Washington K-8 School

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Washington K-8 School
BCS small logo.png Birmingham City Schools
Years 1909present
Location 115 4th Avenue South, (map)
Grades K-8
Principal Antonia Ishman
Enrollment 487 (2022)
Colors green & white
Mascot Braves
Website bhamcityschools.org

Booker T. Washington K-8 School (formerly Booker T. Washington Negro Elementary School) is a K-8 school in the Birmingham City Schools system.

The school was first constructed by the Town of Elyton for African-American children, and was named for nationally-noted educator Booker T. Washington. It was reorganized in 1904, along with the Alley School and Elyton School as part of Jefferson County Schools. A new schoolhouse was constructed at 115 Avenue D at Alfred Street in what is now Titusville in 1909. It was then absorbed into Birmingham City Schools with the "Greater Birmingham" annexation of 1910. Additions to the original building were completed in 1929.

The old school building was demolished in 2007 to make way for a new facility, which was completed in 2009. The new building includes 35 classrooms, a science lab, and three computer labs, along with a library, 192-seat cafeteria, and 300-seat gymnasium.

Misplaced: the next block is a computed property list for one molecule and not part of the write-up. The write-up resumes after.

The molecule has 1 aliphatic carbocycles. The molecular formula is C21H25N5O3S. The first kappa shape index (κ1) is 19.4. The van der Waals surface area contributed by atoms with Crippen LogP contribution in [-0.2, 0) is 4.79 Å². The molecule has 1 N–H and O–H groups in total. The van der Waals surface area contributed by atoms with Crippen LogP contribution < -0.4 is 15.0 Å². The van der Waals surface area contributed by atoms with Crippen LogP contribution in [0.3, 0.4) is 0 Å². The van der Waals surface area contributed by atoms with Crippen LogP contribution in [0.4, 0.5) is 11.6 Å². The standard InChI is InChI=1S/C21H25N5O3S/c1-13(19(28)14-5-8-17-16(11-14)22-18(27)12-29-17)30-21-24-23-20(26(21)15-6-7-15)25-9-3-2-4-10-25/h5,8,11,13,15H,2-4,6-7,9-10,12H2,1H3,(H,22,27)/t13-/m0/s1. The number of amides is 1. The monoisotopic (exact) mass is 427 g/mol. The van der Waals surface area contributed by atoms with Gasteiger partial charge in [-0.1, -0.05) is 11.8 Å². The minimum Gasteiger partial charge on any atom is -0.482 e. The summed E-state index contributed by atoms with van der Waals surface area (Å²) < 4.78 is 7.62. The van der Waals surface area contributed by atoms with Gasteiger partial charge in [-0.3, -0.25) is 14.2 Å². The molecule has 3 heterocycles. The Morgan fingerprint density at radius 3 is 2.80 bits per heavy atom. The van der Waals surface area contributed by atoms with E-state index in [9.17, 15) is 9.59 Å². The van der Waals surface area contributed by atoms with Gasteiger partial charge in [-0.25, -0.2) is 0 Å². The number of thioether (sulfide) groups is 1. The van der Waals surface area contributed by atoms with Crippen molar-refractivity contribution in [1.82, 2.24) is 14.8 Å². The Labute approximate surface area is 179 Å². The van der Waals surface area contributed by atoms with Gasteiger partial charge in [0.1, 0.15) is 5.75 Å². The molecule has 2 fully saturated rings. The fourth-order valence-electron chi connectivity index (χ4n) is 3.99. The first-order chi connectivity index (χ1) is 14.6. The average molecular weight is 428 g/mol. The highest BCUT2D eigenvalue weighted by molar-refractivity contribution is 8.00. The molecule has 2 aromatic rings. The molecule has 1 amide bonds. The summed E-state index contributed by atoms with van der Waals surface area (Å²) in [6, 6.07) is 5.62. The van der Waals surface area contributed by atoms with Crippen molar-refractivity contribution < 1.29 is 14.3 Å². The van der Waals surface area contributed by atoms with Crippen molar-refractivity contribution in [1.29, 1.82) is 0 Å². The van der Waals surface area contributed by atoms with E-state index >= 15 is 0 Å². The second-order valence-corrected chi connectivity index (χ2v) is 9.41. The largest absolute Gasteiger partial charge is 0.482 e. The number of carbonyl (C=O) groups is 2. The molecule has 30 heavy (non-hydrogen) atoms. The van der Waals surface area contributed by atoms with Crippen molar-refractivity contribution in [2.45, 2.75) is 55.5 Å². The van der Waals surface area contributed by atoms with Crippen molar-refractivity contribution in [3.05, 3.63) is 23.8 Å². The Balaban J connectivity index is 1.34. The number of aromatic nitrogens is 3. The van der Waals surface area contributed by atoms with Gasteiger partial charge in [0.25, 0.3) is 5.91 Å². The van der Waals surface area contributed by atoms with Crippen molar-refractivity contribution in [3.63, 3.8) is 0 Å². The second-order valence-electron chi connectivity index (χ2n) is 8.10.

In 2011 students from Indian Springs School helped Washington K-8 students construct and plant a "Fertile Minds Learning Garden" on the school's campus.

Under the guidelines of the Alabama Accountability Act of 2015 Washington K-8 School was designated as a "failing" school by the Alabama Department of Education in 2016, 2017, 2018 and 2019.

In 2022 the school was tapped to participate in Alabama's "Turnaround Schools Initiative" to provide supplemental public funding and other state resources to assist with lasting improvements to programs.



  • Phillips, Ryan (February 11, 2016) "Birmingham City Schools see staggering number of failing schools." Birmingham Business Journal
  • Edgemon, Erin (January 12, 2017) "13 Birmingham City Schools on Alabama's list of 'failing' schools." The Birmingham News
  • Crain, Trisha Powell (September 6, 2022) "Alabama is investing $15 million to turn around 15 schools with ‘overwhelming’ needs." The Birmingham News